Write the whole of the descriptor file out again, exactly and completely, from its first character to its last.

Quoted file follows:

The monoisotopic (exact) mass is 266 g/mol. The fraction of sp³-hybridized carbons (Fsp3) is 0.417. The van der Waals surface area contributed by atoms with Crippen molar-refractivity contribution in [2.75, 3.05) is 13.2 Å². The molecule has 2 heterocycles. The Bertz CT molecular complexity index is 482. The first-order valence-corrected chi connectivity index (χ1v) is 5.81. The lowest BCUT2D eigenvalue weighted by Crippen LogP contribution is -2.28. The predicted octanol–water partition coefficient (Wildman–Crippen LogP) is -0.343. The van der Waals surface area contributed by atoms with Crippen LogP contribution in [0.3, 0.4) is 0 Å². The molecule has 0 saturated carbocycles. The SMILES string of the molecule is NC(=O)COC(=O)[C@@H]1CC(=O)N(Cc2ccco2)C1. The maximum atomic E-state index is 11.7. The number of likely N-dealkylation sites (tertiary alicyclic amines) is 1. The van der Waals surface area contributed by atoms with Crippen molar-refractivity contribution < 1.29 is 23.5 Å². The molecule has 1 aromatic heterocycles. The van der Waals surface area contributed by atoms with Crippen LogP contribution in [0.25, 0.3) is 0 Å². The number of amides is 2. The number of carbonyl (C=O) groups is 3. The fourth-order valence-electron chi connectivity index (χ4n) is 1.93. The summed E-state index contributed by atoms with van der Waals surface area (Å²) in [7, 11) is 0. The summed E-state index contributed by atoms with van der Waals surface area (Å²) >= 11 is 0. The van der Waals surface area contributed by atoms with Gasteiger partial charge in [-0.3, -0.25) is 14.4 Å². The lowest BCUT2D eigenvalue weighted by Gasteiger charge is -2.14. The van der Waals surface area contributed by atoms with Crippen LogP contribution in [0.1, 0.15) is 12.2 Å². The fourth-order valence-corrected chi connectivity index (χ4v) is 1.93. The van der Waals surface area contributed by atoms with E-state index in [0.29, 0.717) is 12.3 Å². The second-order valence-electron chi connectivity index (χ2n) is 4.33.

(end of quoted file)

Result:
The monoisotopic (exact) mass is 266 g/mol. The fraction of sp³-hybridized carbons (Fsp3) is 0.417. The van der Waals surface area contributed by atoms with Crippen molar-refractivity contribution in [2.75, 3.05) is 13.2 Å². The molecule has 2 heterocycles. The Bertz CT molecular complexity index is 482. The first-order valence-corrected chi connectivity index (χ1v) is 5.81. The lowest BCUT2D eigenvalue weighted by Crippen LogP contribution is -2.28. The predicted octanol–water partition coefficient (Wildman–Crippen LogP) is -0.343. The van der Waals surface area contributed by atoms with Crippen LogP contribution in [0.3, 0.4) is 0 Å². The molecule has 0 saturated carbocycles. The SMILES string of the molecule is NC(=O)COC(=O)[C@@H]1CC(=O)N(Cc2ccco2)C1. The maximum atomic E-state index is 11.7. The number of likely N-dealkylation sites (tertiary alicyclic amines) is 1. The van der Waals surface area contributed by atoms with Crippen molar-refractivity contribution < 1.29 is 23.5 Å². The molecule has 1 aromatic heterocycles. The van der Waals surface area contributed by atoms with Crippen LogP contribution in [0.25, 0.3) is 0 Å². The number of amides is 2. The number of carbonyl (C=O) groups is 3. The fourth-order valence-electron chi connectivity index (χ4n) is 1.93. The summed E-state index contributed by atoms with van der Waals surface area (Å²) in [7, 11) is 0. The summed E-state index contributed by atoms with van der Waals surface area (Å²) >= 11 is 0. The van der Waals surface area contributed by atoms with Gasteiger partial charge in [-0.3, -0.25) is 14.4 Å². The lowest BCUT2D eigenvalue weighted by Gasteiger charge is -2.14. The van der Waals surface area contributed by atoms with Crippen LogP contribution in [0.1, 0.15) is 12.2 Å². The fourth-order valence-corrected chi connectivity index (χ4v) is 1.93. The van der Waals surface area contributed by atoms with E-state index in [0.29, 0.717) is 12.3 Å². The second-order valence-electron chi connectivity index (χ2n) is 4.33.